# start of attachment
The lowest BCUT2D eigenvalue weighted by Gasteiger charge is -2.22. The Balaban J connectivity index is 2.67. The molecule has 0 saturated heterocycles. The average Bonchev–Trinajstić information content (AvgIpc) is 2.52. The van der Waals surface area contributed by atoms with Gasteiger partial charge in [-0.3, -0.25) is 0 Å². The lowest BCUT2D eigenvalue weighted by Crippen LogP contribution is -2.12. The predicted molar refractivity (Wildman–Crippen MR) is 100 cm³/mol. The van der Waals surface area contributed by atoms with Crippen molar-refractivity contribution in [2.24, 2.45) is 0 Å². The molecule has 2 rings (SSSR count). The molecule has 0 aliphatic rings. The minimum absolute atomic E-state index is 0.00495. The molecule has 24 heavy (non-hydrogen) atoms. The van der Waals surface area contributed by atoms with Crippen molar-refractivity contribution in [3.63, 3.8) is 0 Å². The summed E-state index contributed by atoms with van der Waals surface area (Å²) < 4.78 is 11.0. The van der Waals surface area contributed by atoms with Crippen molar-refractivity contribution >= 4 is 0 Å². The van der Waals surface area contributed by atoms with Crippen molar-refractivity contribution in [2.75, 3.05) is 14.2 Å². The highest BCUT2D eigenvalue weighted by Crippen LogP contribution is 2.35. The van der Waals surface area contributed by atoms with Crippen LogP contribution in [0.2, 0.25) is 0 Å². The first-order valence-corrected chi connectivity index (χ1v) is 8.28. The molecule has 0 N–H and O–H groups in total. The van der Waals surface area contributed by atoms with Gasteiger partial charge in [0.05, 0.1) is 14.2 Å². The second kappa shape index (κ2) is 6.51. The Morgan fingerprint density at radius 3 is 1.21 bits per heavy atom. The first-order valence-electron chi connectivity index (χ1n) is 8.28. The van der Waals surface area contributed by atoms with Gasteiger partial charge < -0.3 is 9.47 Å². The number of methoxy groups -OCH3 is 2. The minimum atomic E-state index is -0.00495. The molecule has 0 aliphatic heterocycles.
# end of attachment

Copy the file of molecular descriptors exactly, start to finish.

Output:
The lowest BCUT2D eigenvalue weighted by Gasteiger charge is -2.22. The Balaban J connectivity index is 2.67. The molecule has 0 saturated heterocycles. The average Bonchev–Trinajstić information content (AvgIpc) is 2.52. The van der Waals surface area contributed by atoms with Gasteiger partial charge in [-0.3, -0.25) is 0 Å². The lowest BCUT2D eigenvalue weighted by Crippen LogP contribution is -2.12. The predicted molar refractivity (Wildman–Crippen MR) is 100 cm³/mol. The van der Waals surface area contributed by atoms with Crippen molar-refractivity contribution in [2.24, 2.45) is 0 Å². The molecule has 2 rings (SSSR count). The molecule has 0 aliphatic rings. The minimum absolute atomic E-state index is 0.00495. The molecule has 24 heavy (non-hydrogen) atoms. The van der Waals surface area contributed by atoms with Crippen molar-refractivity contribution in [3.63, 3.8) is 0 Å². The summed E-state index contributed by atoms with van der Waals surface area (Å²) < 4.78 is 11.0. The van der Waals surface area contributed by atoms with Crippen molar-refractivity contribution >= 4 is 0 Å². The van der Waals surface area contributed by atoms with Crippen molar-refractivity contribution in [2.75, 3.05) is 14.2 Å². The highest BCUT2D eigenvalue weighted by Crippen LogP contribution is 2.35. The van der Waals surface area contributed by atoms with Crippen LogP contribution in [0.2, 0.25) is 0 Å². The first-order valence-corrected chi connectivity index (χ1v) is 8.28. The molecule has 0 N–H and O–H groups in total. The van der Waals surface area contributed by atoms with Gasteiger partial charge in [0.05, 0.1) is 14.2 Å². The second kappa shape index (κ2) is 6.51. The Morgan fingerprint density at radius 3 is 1.21 bits per heavy atom. The first-order valence-electron chi connectivity index (χ1n) is 8.28. The van der Waals surface area contributed by atoms with Gasteiger partial charge < -0.3 is 9.47 Å². The number of methoxy groups -OCH3 is 2. The minimum atomic E-state index is -0.00495. The molecule has 0 aliphatic heterocycles.